• Les Harculeurs - The Elite Scouts of the French Empire, Les Harculeurs (Translating to English as "Stalkers") serve to seek out and designate enemy forces for destruction by some manner of superior force, or to warn of the arrival of some new circumstance on the battlefield. When encountering infantry units, these two-man teams are meant to confuse and panic them through ultra-long distance engagement and stealth before disengaging, having notified some nearby element of Cavalry or Light Infantry of their position, while remaining hidden in the presence of anything anything more mechanized. They are trained to be able to operate in any environment for long periods of time without resupply, and carry both Assault Rifles and High-caliber sniper rifles.
  • Les Chasseurs - Bearing the same name as the Divisions under which they serve, Les Chasseurs are light infantry, transported by foot or armored personnel carrier, they are meant to quickly and quietly deploy to an area and eliminate any target that need be engaged in that region before sinking back into the fog of war.

Les Fusiliers


Heavy Infantry Divisions of the French Military, they are the wall from behind which the Chasseur and Cuirassier may pummel their foes to bits. Armed with various heavy anti-tank and anti-air weapons, they are capable of engaging any enemy head on and halting them, even should the numbers prove to be unfavorable to them. Though not alien to assaults, they aren't meant to be moved quickly despite their gratuitous use of armored personnel carriers. In addition to the below listed units, each Fusilier Division is armed with a detachment of Cuirassiers and Artillerie.



  • Fusilier de la Ligne - Fusilier de la Ligne are the mainline infantry of the French Empire, heavily armed and armored, but not so much that they would be unable to deploy and travel quickly if the situation required. They are supplied with the best of French integrated systems and operate on standard squad tactics. They are armed with weapons to combat any enemy.
  • Les Grenadiers - The true Heavy Infantry of the French armed forces, these troops are given heavier weapons and armor, and are generally meant to be used in fixed positions, though they are by no means incapable of being used as a mobile force, in which they operate much like Fusilier. They are capable of destroying any infantry foe, and are capable of going toe-to-toe with most light cavalry units as well.

Les Cuirassiers


Armored units of the French Army, these Divisions are equip with the heaviest combat machinery the French have to offer, and are meant to provide shock assault and quick counter-attack in the face of odds not even the Fusilier can stand. Though less diverse in makeup than their companion Divisions, comparatively, they are no less effective in the field of battle. Each Division is also armed with a unit of Cavalerie de l'Air.



  • Les Hussards - Cavalry and cavalry scouts, these units primarily use the AMX-10 RC, a dependable and fast vehicle that packs a punch far outside its weight category. These units are meant to be capable of engaging small numbers of Armored targets quickly and neutralize them before disengaging, should their target still be standing after the initial punch. Their role is to discover and delay fast moving assaults and to screen French armored assaults in order to find pockets of heavy resistance, or eliminate targets which do not necessitate the use of the main units of assault.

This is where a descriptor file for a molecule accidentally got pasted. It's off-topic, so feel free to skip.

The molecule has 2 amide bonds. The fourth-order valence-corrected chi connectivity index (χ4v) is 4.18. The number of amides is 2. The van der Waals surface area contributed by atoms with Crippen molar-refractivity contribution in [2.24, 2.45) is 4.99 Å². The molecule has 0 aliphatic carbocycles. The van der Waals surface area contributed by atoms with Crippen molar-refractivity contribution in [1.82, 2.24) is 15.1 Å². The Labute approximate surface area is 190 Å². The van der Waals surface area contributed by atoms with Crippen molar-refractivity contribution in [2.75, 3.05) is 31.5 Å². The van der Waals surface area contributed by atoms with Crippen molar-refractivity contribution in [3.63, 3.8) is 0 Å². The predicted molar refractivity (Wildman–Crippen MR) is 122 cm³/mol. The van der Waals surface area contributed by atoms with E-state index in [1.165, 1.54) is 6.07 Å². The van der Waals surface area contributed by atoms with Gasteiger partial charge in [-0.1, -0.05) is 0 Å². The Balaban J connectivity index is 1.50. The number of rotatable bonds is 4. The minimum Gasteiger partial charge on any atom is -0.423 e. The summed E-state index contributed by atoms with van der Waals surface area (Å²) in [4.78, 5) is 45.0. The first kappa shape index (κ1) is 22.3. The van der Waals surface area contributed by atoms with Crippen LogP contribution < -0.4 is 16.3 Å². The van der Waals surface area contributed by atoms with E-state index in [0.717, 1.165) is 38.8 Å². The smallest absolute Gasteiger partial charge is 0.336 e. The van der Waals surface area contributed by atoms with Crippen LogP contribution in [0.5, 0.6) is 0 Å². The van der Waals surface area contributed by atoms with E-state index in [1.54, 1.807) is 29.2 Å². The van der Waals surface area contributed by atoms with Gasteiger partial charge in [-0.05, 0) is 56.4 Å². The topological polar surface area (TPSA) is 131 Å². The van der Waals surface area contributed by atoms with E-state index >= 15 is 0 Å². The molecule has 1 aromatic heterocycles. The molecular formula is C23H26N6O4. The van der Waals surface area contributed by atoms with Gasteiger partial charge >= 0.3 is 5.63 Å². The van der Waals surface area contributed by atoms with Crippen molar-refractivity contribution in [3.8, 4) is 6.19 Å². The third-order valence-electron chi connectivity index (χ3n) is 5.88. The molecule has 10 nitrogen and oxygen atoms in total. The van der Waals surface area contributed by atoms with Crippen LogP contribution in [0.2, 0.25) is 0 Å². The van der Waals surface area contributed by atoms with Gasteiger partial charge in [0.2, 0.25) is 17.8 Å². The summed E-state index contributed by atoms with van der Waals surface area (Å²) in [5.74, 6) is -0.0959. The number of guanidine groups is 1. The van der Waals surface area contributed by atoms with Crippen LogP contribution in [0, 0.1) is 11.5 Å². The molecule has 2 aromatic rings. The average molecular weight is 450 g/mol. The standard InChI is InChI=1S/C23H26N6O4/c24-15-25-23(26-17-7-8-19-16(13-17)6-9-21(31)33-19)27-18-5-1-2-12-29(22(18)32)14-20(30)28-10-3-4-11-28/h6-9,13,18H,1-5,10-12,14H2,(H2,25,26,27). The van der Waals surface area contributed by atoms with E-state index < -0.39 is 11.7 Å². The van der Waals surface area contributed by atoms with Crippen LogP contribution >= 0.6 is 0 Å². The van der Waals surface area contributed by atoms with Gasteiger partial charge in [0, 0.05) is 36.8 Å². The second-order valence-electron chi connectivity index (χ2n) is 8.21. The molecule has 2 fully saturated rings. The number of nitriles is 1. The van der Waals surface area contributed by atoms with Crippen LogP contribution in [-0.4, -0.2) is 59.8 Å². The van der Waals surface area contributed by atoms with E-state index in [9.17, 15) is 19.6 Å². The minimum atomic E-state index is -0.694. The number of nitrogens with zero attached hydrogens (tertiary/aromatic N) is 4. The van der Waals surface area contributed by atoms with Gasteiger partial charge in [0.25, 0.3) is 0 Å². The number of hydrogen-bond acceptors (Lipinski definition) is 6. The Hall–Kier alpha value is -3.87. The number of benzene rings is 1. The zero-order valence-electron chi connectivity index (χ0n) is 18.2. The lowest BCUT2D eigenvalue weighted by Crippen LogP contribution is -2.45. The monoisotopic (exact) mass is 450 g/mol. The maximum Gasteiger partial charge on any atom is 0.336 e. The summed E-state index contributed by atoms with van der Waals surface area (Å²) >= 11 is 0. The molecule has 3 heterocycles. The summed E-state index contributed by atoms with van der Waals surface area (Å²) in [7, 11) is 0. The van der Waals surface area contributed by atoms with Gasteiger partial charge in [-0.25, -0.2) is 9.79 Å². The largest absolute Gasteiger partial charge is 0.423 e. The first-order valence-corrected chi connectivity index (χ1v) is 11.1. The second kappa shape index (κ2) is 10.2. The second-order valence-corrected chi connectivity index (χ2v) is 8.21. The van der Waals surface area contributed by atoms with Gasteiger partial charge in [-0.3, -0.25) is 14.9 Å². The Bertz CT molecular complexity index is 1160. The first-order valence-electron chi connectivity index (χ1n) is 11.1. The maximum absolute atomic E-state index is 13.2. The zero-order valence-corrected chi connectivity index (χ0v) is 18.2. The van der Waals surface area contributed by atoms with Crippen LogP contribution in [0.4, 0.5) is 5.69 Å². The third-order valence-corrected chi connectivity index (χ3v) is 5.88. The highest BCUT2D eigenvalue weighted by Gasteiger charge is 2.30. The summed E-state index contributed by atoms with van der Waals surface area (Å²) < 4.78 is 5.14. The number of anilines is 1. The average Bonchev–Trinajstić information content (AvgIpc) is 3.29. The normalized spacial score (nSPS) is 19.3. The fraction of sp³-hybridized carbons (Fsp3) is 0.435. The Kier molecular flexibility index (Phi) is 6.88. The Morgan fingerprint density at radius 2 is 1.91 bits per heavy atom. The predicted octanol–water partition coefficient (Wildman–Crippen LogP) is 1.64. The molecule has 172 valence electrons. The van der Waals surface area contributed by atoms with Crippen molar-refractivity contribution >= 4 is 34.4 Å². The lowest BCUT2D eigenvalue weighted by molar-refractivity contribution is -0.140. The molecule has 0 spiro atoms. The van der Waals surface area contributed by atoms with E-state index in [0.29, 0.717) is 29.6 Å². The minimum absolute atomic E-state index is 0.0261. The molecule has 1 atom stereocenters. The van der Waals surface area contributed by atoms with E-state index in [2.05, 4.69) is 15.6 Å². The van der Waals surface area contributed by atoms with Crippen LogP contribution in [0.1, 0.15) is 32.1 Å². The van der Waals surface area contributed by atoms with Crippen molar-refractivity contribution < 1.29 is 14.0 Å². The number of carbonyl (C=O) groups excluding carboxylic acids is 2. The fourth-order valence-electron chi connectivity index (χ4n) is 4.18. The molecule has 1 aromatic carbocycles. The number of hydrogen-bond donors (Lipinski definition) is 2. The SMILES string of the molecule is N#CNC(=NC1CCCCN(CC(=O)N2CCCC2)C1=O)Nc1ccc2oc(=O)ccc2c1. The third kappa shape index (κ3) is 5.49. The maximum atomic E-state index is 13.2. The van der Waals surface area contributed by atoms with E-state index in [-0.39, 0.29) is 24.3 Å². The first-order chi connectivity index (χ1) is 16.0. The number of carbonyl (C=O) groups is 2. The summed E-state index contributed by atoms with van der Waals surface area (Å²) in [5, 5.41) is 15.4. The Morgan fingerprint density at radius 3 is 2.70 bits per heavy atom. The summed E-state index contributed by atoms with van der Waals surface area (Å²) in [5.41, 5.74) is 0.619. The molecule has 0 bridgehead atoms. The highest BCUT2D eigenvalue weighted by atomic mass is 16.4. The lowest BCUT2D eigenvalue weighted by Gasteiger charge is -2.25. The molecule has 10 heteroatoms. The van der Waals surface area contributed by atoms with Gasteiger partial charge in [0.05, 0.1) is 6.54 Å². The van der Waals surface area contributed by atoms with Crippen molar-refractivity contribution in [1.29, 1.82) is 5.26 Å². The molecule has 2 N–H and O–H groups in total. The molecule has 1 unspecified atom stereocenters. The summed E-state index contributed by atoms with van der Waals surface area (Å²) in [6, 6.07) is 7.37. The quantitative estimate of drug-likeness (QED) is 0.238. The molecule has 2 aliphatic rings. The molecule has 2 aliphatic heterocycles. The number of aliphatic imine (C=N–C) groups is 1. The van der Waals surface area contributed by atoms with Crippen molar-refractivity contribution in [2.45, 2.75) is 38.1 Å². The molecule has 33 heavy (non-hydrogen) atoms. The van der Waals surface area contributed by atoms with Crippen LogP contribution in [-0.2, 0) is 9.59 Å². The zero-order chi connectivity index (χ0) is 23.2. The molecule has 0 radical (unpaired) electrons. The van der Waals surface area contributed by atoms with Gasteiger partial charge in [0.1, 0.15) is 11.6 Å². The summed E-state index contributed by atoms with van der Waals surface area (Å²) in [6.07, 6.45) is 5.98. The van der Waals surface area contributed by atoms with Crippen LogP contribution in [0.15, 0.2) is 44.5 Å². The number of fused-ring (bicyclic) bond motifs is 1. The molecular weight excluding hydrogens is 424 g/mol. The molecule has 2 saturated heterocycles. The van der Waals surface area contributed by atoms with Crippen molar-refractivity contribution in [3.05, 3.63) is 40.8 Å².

• Les Cuirassiers - The Armored component of France's military, les Cuirassier are armed with the fast, small, agile LeClerc, and the crews of these vehicles are trained to use them to the maximum of their vast potential as the most advanced tanks on the market in the present day. They are capable of engaging almost any target, and are called to smash through the heaviest defensive positions a French offensive could possibly encounter.

Les Supports


The Support Divisions possess everything needed to facilitate the good working order of an armed force, as well as a great portion of the Heavy Artillery possessed by the French. The combat elements of Support Divisions generally cooperate heavily with Les Chasseurs in their roles.



  • La Siège Social - The Units from which an army ultimately draws its strength, supply. This unit is prepared to quickly dispense what is needed along the lines of battle. It is also the unit from which most of the coordination for a battle happens.
  • Les Artillerie - The highest caliber artillery units, capable of firing over forty kilometers, are rolled into this category, as they are capable of deploying rapidly to an area and providing earth-shattering fire from great distance.
  • Les Cavalrie de l'Air - Air Cavalry of the highest quality, armed primarily with Eurocopter Tigers, they are meant to deploy in support of assaults, or in reaction to large scale assault on an area not prepared to receive the same. Though most divisions are armed with a group of them, the primary force is still meant to be able to quickly deploy across the chain of command, to include response to request by other Corps.
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Les Forces Spéciales




The Airborne of the French Armed forces are given a single specific role, be able to deploy anywhere within a day, and to create disruptions behind the lines of battle of an unprepared or over-extended foe. They are generally considered to be of higher quality than any other unit, but in reality aren't much more effective in combat than any of their comrades.




French Marines are experts at Amphibious warfare, both on offense and defense, and are trained specifically for the accomplishment of that mission, though they are no less effective in any other area than their fellow Corps. Due to their specific duty, they are far more tied with the Navy than the other Corps, but at the same time are still funded and attached exclusively to the Army.


Première de l'Impératrice


These troops are essentially the Imperial Guard, a Corps maintained under the direct authority of the Empress herself, though normally she delegates command of it to a lesser general. They are the highest elite of the French Armed forces, especially the already elite Harculeurs who are assigned to it. Soldiers are selected for this unit only by heavy recommendation, though it helps to get the attention of the Empress herself when participating in the annual Wargames. Their skill is unmatched by any other Corps in the French military, and their ferocity is at least on par with that of the Foreign Legion.


Légion Étrangère


The famed French Foreign Legion remains a unit within the French Army, and a prestigious one at that. Having gone back to its roots of promising a new beginning for any who wish to come to it, to include the criminals who had been disenfranchised by previous governments, the French Foreign Legion has regained its reputation for ferocity, extreme bravery, and contrary to popular depiction, incredible discipline. France's finest NCOs are assigned to this Corps in order to maintain order among the reformed criminals and ascended vagabonds that make up its ranks, who have nothing to lose but a future free of the stigma of whatever past they had had before joining.